We Are Open – Safety is Our Top Priority!
We’ve reopened in accordance with CDC, O.S.H.A., and State Dental Board guidelines to responsibly resume seeing our patients for regular dental appointments and treatment. We want to assure you of the measures we take to maintain a clean and safe environment so you can continue to receive needed dental care without fear or concern.
With proper care, seniors can have teeth that last a lifetime
People often believe that losing one's teeth is a natural part of aging, but it's not. Many elderly people keep all or most of their teeth because they maintain good dental habits and visit the dentist office on a regular basis.
Still, teeth go through an aging process just as other parts of the body do. They become stained from drinking tea, coffee and red wine or from smoking. Some people may neglect dental care because they have arthritis, which makes it difficult for them to hold a toothbrush. Or they may have medical issues that interfere with good dental health.
As for dexterity problems, WebMD recommends making the brush handle larger by wrapping a sponge or adhesive tape around it.
Check health issues
Senior citizens may need to see their family dentist more than the customary two visits each year to prevent dentistry problems before they begin. Once bacteria from the mouth causes inflammation, it can exacerbate any medical conditions that the elderly person is facing.
For instance, older people often have to take a host of medications for different ailments. A common side effect is dry mouth because the medicine may inhibit the person's natural development of saliva. That could make the senior more susceptible to bacteria growing because there's no saliva to wash it away. Staying hydrated by drinking more water can help reduce the discomfort of dry mouth and wash away some impurities and food particles that allow bacteria to fester.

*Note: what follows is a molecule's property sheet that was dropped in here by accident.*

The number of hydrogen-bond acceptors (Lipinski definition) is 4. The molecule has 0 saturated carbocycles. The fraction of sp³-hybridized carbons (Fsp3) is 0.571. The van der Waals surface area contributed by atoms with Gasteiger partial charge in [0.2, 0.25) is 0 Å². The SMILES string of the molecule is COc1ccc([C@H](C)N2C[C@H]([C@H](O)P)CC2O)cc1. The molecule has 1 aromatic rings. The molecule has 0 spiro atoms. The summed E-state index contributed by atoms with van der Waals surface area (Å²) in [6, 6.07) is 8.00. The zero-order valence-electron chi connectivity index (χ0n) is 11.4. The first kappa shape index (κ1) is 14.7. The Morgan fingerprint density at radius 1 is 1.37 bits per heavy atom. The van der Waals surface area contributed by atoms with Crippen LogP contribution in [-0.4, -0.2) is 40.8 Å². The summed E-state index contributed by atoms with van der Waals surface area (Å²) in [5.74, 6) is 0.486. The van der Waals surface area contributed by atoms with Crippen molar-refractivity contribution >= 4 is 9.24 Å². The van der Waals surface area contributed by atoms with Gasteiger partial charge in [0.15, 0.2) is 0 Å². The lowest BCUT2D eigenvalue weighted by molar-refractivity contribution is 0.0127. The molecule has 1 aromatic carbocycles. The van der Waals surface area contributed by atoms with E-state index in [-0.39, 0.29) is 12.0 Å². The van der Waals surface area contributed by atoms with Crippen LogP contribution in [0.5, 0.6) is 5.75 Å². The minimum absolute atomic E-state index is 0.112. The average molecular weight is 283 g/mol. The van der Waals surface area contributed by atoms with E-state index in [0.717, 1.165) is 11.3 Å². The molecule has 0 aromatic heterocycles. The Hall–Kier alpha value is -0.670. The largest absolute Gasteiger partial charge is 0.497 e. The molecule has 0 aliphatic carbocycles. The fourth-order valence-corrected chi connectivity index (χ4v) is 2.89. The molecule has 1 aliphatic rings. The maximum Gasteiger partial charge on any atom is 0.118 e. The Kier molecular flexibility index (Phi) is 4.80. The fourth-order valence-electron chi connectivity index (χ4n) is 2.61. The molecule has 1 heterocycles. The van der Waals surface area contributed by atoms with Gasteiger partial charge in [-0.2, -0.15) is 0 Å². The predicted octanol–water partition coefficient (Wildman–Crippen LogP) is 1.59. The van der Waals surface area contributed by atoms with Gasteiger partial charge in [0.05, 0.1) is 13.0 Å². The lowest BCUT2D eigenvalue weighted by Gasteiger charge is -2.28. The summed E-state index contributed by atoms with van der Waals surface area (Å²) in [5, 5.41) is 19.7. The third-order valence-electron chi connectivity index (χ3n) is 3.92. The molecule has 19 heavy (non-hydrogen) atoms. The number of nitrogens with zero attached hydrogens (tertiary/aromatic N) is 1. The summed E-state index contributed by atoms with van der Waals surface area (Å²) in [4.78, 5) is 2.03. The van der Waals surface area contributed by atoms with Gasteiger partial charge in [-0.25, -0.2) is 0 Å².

Seniors should talk to their dentists as they would other medical providers about the medications they are taking. Many dentists automatically take an adult's blood pressure before administering anesthetics, but if they don't, a senior citizen should ask to have a blood pressure check done before any dental procedures.
Keep teeth youthful
Dull, yellowed teeth often make a person look older. But cosmetic dental issues are easily remedied. Many whitening agents are available over-the-counter at pharmacies or can be recommended by one's dentist. Whitening strips are particularly easy to use, but rinsing one's mouth with hydrogen peroxide is another home remedy for seniors to consider.
In addition to limiting beverages that can stain teeth, seniors should maintain lifestyle habits that will make them feel better – a balanced diet, regular exercise and a good night's sleep – and help keep gums and teeth healthy.
While many people develop dental problems as they get older, those who take care of their teeth will find they can last a lifetime.